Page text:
Wednesday, August 25, 2010

Used Games - Frugal Spending Or Development Theft?

My exposure to this controversy started with this Penny Arcade comic. That led to further reading. And it looks like the dust-up was triggered by this article.

The ramblings that follow are just my opinion, not those of anyone like my employer (who I tend to leave out of my blogging.)

First, I'll admit that I had never given this issue much thought, and even thinking about it there are still two sides and I'm not 100% behind either.

On the developers' side, I can see their point. They invest money in developing a game, not a cheap endeavor, on the hopes of selling enough copies to make a profit. Used game retail undercuts that model. And while the buyers of used games may use "being on a budget" to justify buying used instead of new, if they are that hard up maybe they shouldn't be spending money on a video game. The same justification is leading to the death of brick-and-mortar specialty retailers in favor of mass online retailers.

There are a couple of ways to end a large chunk of used game retail. An online verification model or digital distribution model would eliminate the ability to use used games. The people that will howl the loudest are the ones that, as THQ put it, aren't their customers anyways. Of course the latter model will kick the legs out from under video game retail as a whole, a very big Eff You to the retailers who have been peddling these companies wares over the years.

If you know me, you'd think that this would be the end of it. I'm all about being willing to pay and extra buck to make sure the right people get the money. I buy my comics from the same comic book store for years even though it would be cheaper to get them online.

Here's the dilemma. If we endorse this sort of restrictions on this type of media, how long until it spreads like wildfire to other media formats? Will I no longer be able to take a blu-ray I bought to a friend's house? Will someone not be able to take music from home to work? While these may seem like a stretch, it's a slippery slope.

Regardless, developers are already introducing disincentives to buying used games and it's not like second-hand shoppers can vote with their dollars. Actually, their refusal to buy the games used would help the publishers' cause. If you have Gamestop stock, you might want to reconsider.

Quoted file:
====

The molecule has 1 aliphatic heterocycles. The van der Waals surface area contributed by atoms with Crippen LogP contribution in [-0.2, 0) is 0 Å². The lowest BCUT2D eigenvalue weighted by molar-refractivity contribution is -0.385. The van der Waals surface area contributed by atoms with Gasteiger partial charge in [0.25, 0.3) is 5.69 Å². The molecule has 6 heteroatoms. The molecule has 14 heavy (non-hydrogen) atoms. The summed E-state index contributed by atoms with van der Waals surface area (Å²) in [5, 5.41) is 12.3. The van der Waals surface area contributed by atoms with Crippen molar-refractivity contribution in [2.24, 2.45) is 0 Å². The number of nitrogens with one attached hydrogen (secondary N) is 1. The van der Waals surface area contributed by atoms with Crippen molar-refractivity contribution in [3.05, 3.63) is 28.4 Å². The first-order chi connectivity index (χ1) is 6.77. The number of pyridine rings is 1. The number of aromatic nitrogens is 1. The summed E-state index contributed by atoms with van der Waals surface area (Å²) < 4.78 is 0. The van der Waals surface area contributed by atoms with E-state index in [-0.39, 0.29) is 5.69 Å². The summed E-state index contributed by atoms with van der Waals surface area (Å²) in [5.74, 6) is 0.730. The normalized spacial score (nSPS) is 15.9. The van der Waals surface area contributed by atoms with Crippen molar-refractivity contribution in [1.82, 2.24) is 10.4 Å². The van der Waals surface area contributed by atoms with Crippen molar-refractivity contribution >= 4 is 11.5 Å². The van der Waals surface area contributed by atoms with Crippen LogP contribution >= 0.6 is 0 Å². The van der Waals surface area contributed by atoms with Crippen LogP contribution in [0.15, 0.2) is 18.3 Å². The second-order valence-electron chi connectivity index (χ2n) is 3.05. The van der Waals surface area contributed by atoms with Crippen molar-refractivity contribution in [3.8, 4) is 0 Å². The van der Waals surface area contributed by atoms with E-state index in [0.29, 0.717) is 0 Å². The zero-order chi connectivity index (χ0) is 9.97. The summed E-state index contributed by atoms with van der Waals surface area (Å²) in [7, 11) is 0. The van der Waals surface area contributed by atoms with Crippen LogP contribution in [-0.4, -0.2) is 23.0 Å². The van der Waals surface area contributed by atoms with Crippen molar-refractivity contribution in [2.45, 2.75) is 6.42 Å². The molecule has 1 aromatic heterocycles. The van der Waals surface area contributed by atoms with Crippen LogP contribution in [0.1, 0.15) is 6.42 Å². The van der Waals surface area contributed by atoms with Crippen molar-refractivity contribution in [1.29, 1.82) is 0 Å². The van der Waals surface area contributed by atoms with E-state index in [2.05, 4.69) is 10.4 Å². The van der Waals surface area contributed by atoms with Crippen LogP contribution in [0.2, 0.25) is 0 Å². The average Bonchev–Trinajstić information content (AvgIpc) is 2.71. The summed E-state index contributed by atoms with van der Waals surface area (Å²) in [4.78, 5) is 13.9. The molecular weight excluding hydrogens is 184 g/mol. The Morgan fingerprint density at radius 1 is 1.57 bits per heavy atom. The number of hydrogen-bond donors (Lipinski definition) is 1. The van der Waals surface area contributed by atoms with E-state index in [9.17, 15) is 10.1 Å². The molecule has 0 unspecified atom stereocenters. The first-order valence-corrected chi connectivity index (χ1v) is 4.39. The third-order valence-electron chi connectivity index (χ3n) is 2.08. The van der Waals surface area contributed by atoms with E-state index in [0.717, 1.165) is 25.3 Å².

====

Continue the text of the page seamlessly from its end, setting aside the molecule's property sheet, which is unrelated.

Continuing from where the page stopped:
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Monday, August 23, 2010

Scott Pilgrim - Movie Review

I've been slacking on movie reviews this summer. It's not that I haven't seen any, I just suck at not getting distracted. But I had to break out of my rut to speak up for Scott Pilgrim Vs. The World. In one word... awesome.

I've seen the movie twice. It's like someone took classic video games, a boy meets girl story, a dash of pop culture, then hit frappe on the blender and poured it over my dreamscape. From the Nintendo-esque take on the Universal Studios opening, you know this movie is aimed at nerds like us.

I haven't read the graphic novels, which I think is a good thing. People have complained how this or that got left out, and by not going in with a set idea of how the movie *should* be, I didn't have the baggage dragging down my geektastic enjoyment.

And I was a little bit wary of seeing Michael Cera play yet another iteration of the slightly fuddled slacker. But it totally works in this story. Plus I like that the main characters are flawed. Scott isn't the totally nice guy, and Ramona, as she put it, "dabbled in being a bitch." I think that this humanity in the middle of the surreal events keeps us engaged.

I'm sad that this movie didn't get the box office returns I think it deserves. Hopefully it will have better legs when it comes out on disc. I know I'll be buying a copy, I just need to come up with a drinking game that won't put my liver into "game over".

My rating: 5 of 5 8-bit bass-playing flying moneys.

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Friday, August 20, 2010

MMO Junkies Sues Game Company

Exhibit 2,762 on what's wrong with society, we have another example of a bullshit lawsuit. In this one, the plaintiff, a gamer who supposedly racked up 20,000 hours playing the MMO Lineage 2, is suing the game producer, NCSoft, for making the game "too addictive".

Not only should the lawyer who filed the suit be disbarred and required to pay NCSoft's legal fees, this guy should be banned from ever touching a computer again.

Check out the story on Wired.

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Monday, August 16, 2010

TIE Interceptor At Celebrations V

This goes on the list of things I'd want if I hit the Powerball. It could be parked next to the life-sized mock-up of the Serenity that I'd live in.


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Wednesday, August 11, 2010